The fruit is the outpouring of the Spirit, symbolized by the gushing of water from the side of Christ.
The living water, promised to the Samaritan woman, flows from God’s heart.
John solemnly concludes the sublime page of theology that he has dealt with: “They shall look on him whom they have pierced.”
It is a biblical quote that refers to a mysterious prophecy pronounced towards the end of the fourth century B.C. and kept in the book of Zechariah (Zech 12:10). It speaks of a just and innocent man who was pierced; soon after, however, the Lord has awakened in people, responsible for that crime, a sharp pain, a sincere repentance. All repented and looked to him who they had pierced. They broke out in a desperate cry, a cry similar to that of the parents who lost their only son, comparable to the mourning for the death of a firstborn son (Zec 12:10-11).
Who is this man and why was he killed? The prophet certainly referred to a dramatic event that happened in his time. We know nothing else. What interests us is that John has recognized in this mysterious person the image of Jesus.
All men will look to Christ, executed and pierced on the cross, as their savior. The Crucifix will become the reference point of all their choices and will direct all their lives.
The account of the deposition of the body of Jesus in the tomb (Jn 19:38-42) substantially corresponds to that of the Synoptics. However, John recalls some precious details that the other evangelists ignore.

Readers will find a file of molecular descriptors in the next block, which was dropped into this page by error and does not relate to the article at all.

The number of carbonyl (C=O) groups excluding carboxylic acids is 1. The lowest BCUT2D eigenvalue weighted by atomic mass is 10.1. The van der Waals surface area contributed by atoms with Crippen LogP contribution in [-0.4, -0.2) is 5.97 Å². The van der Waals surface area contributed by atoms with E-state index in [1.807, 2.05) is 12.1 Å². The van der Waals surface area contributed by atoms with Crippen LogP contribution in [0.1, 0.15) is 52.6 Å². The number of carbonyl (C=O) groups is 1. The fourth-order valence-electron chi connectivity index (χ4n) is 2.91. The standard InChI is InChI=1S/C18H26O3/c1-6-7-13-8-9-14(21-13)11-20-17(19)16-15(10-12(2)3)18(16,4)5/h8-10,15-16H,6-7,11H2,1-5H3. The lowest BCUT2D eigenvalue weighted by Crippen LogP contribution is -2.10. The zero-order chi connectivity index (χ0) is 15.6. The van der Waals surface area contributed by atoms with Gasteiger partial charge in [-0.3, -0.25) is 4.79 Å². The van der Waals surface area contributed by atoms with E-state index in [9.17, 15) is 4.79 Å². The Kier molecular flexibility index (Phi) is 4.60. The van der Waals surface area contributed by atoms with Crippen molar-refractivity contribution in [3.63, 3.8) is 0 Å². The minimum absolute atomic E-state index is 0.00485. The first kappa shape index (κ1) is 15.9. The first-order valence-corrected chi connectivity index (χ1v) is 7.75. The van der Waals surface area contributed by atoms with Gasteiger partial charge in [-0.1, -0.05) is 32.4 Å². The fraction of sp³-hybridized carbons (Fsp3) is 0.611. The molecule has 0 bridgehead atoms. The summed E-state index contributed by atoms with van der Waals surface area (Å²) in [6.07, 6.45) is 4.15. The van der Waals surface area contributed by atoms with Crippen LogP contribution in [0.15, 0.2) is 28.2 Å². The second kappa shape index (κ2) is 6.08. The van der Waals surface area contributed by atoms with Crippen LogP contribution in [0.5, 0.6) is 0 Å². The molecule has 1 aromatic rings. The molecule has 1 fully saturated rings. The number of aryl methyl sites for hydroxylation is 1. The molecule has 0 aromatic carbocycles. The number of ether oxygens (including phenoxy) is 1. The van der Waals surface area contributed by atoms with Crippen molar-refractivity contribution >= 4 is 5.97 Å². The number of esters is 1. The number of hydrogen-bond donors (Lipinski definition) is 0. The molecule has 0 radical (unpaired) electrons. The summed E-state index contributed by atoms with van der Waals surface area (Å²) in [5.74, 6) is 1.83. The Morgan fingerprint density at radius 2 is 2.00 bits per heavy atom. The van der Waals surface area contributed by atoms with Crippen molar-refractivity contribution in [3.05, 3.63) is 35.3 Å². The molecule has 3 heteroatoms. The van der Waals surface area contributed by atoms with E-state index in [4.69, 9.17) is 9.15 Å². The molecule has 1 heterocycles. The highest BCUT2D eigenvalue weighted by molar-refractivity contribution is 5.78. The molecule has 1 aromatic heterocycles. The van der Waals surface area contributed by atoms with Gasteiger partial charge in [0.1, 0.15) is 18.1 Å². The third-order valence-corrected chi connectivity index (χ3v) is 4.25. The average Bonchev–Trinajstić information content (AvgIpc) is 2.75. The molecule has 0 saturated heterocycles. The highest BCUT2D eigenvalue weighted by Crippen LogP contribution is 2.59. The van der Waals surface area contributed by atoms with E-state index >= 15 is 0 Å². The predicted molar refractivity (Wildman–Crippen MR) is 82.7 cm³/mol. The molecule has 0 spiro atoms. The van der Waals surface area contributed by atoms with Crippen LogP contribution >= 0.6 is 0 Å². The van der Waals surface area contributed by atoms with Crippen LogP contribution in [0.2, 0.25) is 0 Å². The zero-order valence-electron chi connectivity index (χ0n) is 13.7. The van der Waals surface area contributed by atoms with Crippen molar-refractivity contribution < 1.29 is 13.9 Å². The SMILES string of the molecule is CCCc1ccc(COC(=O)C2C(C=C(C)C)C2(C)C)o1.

Nicodemus “who had come to Jesus by night” joins Joseph of Arimathea. He comes with a mixture of myrrh and aloes, about a hundred pounds. The two take the body of Jesus and wrapped it in linen cloths with the aromatic oils.
These details are amazing. First of all the profusion of scents amazes. It speaks of 32.7 liters of precious, very expensive essences. An excessive quantity: to anoint a dead body a thousandth time would be more than enough.
In addition, the spices used are not suitable for embalming. They are those used in the wedding party to perfume the clothes (Ps 45: 9) and the bedroom: “I have sprinkled my bed with myrrh, aloes and cinnamon”—says the woman in the book of Proverbs (Pr 7:17).
John is not telling the burial of a corpse (note that he does not mention even the closing of the tomb stone), but the preparation of the thalamus in which the groom rests.